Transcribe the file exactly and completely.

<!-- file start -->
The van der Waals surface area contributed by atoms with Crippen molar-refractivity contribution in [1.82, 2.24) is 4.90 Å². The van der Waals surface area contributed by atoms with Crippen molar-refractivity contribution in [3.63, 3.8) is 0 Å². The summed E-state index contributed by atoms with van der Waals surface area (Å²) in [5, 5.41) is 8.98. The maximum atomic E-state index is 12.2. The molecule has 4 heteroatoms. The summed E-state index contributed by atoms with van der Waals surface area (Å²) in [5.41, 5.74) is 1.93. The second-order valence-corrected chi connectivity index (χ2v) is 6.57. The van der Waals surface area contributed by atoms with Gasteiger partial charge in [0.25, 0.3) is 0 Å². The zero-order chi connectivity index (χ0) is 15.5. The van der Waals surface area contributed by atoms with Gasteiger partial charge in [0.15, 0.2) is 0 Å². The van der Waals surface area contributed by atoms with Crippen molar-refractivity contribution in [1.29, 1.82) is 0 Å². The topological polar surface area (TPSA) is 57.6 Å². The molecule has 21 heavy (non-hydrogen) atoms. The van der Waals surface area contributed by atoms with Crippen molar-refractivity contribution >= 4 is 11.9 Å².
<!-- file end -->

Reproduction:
The van der Waals surface area contributed by atoms with Crippen molar-refractivity contribution in [1.82, 2.24) is 4.90 Å². The van der Waals surface area contributed by atoms with Crippen molar-refractivity contribution in [3.63, 3.8) is 0 Å². The summed E-state index contributed by atoms with van der Waals surface area (Å²) in [5, 5.41) is 8.98. The maximum atomic E-state index is 12.2. The molecule has 4 heteroatoms. The summed E-state index contributed by atoms with van der Waals surface area (Å²) in [5.41, 5.74) is 1.93. The second-order valence-corrected chi connectivity index (χ2v) is 6.57. The van der Waals surface area contributed by atoms with Gasteiger partial charge in [0.25, 0.3) is 0 Å². The zero-order chi connectivity index (χ0) is 15.5. The van der Waals surface area contributed by atoms with Gasteiger partial charge in [0.15, 0.2) is 0 Å². The van der Waals surface area contributed by atoms with Crippen molar-refractivity contribution in [1.29, 1.82) is 0 Å². The topological polar surface area (TPSA) is 57.6 Å². The molecule has 21 heavy (non-hydrogen) atoms. The van der Waals surface area contributed by atoms with Crippen molar-refractivity contribution >= 4 is 11.9 Å².